Parents Want More School Choice In COVID’s Wake

By Josiah Dalke
October 22, 2021

As the country continues to return to normal from the Covid pandemic, issues of public policy arise and call for the attention of lawmakers to address. School policy has become one of those issues.

John Kristof of EdChoice has released a report that offers insight into the opinions and attitudes of a nationally representative sample of parents regarding schooling and its relation with Covid currently.

For one, the data suggests that parents are becoming more comfortable with sending their kids back to school for in-person learning. According to the report, 63 percent of parents polled showed that they were either “very comfortable” or “somewhat comfortable” with sending their kids back to school in person. Moreover, that number has risen from the previous month by 6 points.

Two possible explanations can come from this. Either parents see that the Covid situation is improving and, therefore, are becoming more comfortable, or they see no change and are gradually becoming more comfortable with sending their kids anyway. While the former is more likely, either option demonstrates that government simply cannot stick with the status quo. Something has to change to promote the education of children. Therefore, this issue ought to be a top issue for state legislatures.

Additionally, the data shows that parents view government institutions as the worst entities to respond to the pandemic. Even state governments rank similarly with national institutions such as the federal government, media, and national corporations. A third of those polled found state government as an obstacle rather than an aid to an individual’s way of life.

As things gradually return back to normal, people as a whole may become impatient with the government education system's inability to get closer to normal as well. Unfortunately, government is often an obstacle to meaningful change, so the default should allow more individuals and their families to make their own choices. This promotes true educational freedom.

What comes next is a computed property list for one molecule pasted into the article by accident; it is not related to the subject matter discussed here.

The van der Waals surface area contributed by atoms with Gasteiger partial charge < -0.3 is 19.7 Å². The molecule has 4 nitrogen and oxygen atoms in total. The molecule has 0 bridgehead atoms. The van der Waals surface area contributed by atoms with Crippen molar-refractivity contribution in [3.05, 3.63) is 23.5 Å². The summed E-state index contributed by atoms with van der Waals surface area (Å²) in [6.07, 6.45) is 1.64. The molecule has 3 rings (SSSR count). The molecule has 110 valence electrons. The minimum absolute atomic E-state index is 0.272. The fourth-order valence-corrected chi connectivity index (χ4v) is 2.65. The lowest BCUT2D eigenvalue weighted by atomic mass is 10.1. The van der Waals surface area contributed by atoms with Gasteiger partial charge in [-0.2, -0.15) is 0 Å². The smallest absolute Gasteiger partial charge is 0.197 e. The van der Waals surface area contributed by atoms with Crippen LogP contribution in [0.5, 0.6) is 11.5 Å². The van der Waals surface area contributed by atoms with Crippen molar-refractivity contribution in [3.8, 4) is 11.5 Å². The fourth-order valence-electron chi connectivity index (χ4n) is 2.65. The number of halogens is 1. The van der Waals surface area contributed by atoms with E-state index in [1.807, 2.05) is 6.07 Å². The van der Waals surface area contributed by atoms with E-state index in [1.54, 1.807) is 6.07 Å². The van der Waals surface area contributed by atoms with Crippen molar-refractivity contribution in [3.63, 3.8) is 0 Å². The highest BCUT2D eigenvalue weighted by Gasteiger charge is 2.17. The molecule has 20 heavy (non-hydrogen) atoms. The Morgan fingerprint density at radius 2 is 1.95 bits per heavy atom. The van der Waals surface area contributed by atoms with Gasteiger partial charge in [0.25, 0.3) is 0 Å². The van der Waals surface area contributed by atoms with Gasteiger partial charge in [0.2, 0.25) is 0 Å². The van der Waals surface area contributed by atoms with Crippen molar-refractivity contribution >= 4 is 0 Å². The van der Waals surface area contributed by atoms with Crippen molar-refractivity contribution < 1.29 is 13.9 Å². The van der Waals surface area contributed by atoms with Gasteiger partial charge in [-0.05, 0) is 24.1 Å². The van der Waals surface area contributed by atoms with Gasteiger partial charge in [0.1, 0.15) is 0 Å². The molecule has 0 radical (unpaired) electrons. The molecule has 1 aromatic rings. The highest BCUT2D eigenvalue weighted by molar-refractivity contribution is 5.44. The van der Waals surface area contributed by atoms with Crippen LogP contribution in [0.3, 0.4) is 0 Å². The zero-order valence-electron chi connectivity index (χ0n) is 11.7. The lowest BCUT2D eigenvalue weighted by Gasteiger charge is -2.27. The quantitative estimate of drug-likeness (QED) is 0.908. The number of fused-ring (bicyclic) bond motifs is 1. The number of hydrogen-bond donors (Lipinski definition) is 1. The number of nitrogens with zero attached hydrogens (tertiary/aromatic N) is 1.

It is important to note that the slight increase in support of mandatory masks does not necessarily provide a direct correlation with support for government mask mandates in schools. As time moves on and children continue to remain either out of school or in some Covid-related alternative, parents are gradually going to show support for any requirement for in-school learn as their desire to return to in-school learning increases.

 The prospect of masks protecting children at school is inconclusive at best, and some have suggested that they do more harm than good. However, if parents are given a choice between in-school learning with masks or some temporary solution that they think can no longer work, they will likely show support for masks. However, it is possible that such support is given as a concession rather than a preference.

The greatest takeaway from this report is that children have been severely affected by the pandemic. If a child was required to quarantine from school, most had to be quarantined from school multiple times. The average number of quarantines per child was about 2.54. This is a massive disruption to the development and education of the child.

Ultimately, as it approaches K-12 education policy, the state should adopt a philosophy of freedom and choice for families. Seventy-four percent of parents support school choice programs such as Educational Savings Accounts (ESAs). Additionally, parents desire to expand and promote programs such as school vouchers and charter schools to open up options for students as we exit the pandemic. These programs should be expanded to promote more options for families. Government often has a track record of inhibiting freedom. School choice reforms are an opportunity to change this trajectory and provide educational opportunities to families in the state.


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